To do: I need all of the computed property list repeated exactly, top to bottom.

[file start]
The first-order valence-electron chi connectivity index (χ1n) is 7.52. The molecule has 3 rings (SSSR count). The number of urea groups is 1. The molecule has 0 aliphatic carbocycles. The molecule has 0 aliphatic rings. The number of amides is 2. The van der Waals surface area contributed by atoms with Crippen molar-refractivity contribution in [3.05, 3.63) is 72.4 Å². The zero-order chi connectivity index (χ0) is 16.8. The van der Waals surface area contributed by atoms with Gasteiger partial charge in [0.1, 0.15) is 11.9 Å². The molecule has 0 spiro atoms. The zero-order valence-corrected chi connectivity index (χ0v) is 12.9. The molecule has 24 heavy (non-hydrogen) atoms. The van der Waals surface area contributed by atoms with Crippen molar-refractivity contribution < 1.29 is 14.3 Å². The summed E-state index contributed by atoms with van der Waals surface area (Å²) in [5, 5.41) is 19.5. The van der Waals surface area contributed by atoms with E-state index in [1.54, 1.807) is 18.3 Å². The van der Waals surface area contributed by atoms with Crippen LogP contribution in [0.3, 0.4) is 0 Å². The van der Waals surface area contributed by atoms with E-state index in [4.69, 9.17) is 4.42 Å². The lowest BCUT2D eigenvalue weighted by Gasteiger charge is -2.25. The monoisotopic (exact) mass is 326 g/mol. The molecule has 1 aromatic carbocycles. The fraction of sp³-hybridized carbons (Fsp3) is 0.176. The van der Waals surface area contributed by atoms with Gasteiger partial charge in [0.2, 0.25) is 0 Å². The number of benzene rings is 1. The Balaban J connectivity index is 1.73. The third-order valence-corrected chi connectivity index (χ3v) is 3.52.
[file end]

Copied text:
The first-order valence-electron chi connectivity index (χ1n) is 7.52. The molecule has 3 rings (SSSR count). The number of urea groups is 1. The molecule has 0 aliphatic carbocycles. The molecule has 0 aliphatic rings. The number of amides is 2. The van der Waals surface area contributed by atoms with Crippen molar-refractivity contribution in [3.05, 3.63) is 72.4 Å². The zero-order chi connectivity index (χ0) is 16.8. The van der Waals surface area contributed by atoms with Gasteiger partial charge in [0.1, 0.15) is 11.9 Å². The molecule has 0 spiro atoms. The zero-order valence-corrected chi connectivity index (χ0v) is 12.9. The molecule has 24 heavy (non-hydrogen) atoms. The van der Waals surface area contributed by atoms with Crippen molar-refractivity contribution < 1.29 is 14.3 Å². The summed E-state index contributed by atoms with van der Waals surface area (Å²) in [5, 5.41) is 19.5. The van der Waals surface area contributed by atoms with E-state index in [1.54, 1.807) is 18.3 Å². The van der Waals surface area contributed by atoms with Crippen LogP contribution in [0.3, 0.4) is 0 Å². The van der Waals surface area contributed by atoms with E-state index in [4.69, 9.17) is 4.42 Å². The lowest BCUT2D eigenvalue weighted by Gasteiger charge is -2.25. The monoisotopic (exact) mass is 326 g/mol. The molecule has 1 aromatic carbocycles. The fraction of sp³-hybridized carbons (Fsp3) is 0.176. The van der Waals surface area contributed by atoms with Gasteiger partial charge in [0.2, 0.25) is 0 Å². The number of benzene rings is 1. The Balaban J connectivity index is 1.73. The third-order valence-corrected chi connectivity index (χ3v) is 3.52.